Comment author: gwern 29 March 2009 02:49:03PM *  11 points [-]

A quote by Crowley (The Confessions of Aleister Crowley) may apply to some of the comments here:

"The conscience of the world is so guilty that it always assumes that people who investigate heresies must be heretics; just as if a doctor who studies leprosy must be a leper. Indeed, it is only recently that science has been allowed to study anything without reproach."

Comment author: jedharris 28 March 2009 06:47:08AM *  6 points [-]

I'm glad to see this. Crowley was a very accurate observer in many cases.

Henk Barendregt wrote a recent account; he's a professor of math and computer science at Nijmegen (Netherlands) and an adjunct at CMU.

The comment that this is about developing skills is very accurate. Drugs can induce similar states but they don't help to develop the cognitive control skills. Unfortunately we have very few disciplines that teach the development of cognitive self-management without a lot of peculiar window dressing.

Regarding Crowley's comment on his later experiences, Wilson Van Dusen reports similar phenomena in these investigations of the hallucinations of mental patients (and of Emanuel Swedenborg). The most valuable aspect is the phenomenology rather than the speculation about causes (though that is also interesting).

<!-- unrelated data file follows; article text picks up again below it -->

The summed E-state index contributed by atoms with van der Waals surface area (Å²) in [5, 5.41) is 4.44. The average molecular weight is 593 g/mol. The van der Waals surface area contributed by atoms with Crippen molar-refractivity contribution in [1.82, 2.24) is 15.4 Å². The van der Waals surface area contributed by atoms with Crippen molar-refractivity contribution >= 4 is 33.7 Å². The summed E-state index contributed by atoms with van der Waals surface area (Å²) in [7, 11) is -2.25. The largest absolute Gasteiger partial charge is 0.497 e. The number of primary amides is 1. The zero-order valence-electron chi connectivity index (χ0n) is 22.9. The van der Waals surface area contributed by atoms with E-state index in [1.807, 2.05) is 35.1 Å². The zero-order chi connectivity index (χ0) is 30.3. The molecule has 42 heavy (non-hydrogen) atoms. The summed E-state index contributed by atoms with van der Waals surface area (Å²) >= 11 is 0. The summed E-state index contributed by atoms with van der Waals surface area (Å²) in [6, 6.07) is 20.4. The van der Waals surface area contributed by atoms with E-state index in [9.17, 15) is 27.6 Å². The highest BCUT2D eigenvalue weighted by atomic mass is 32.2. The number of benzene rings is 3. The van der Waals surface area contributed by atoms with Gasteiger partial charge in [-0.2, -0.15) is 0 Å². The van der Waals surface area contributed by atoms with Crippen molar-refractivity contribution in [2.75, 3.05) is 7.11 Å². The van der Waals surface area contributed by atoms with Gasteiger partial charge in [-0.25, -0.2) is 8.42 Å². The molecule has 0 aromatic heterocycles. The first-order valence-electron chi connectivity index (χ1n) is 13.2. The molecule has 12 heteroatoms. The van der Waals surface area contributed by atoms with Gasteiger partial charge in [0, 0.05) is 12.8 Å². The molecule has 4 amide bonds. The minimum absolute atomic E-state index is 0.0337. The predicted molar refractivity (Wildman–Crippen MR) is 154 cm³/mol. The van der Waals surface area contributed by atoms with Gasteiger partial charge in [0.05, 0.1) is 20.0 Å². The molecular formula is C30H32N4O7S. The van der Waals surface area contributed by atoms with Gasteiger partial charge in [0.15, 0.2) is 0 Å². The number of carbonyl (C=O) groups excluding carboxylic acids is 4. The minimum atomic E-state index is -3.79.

Summarizing, it looks like the brain can operate in various modes other than the ones we find "normal" and to some extent can be switched between modes by skills that can be learned through training and practice. In some cases access to modes other than "normal" ones may be helpful.

Comment author: smoofra 27 March 2009 04:46:23AM 6 points [-]
Comment author: Emile 27 March 2009 02:26:21PM 11 points [-]

I suspect that mystical experience, yoga and drugs are underestimated by rationalists, because of their associations with the new age crazies.

It's a mistake, the same as if one downplayed quantum mechanics because of the countless crazy new age "interpretations" of QM.

Comment author: timtyler 27 March 2009 06:54:24PM 4 points [-]

Dawkins and Dennett don't seem to understand, anyway.

Comment deleted 28 March 2009 04:03:54AM [-]
Comment author: timtyler 28 March 2009 06:35:58PM 1 point [-]

Mystical experience - not the countless crazy new age "interpretations" quantum mechanics.

Comment author: ciphergoth 27 March 2009 07:52:27PM 1 point [-]

What gives you that impression?

Comment author: timtyler 28 March 2009 06:35:07PM 4 points [-]

Dawkins mainly because of his promotion of scientific awe, but see also: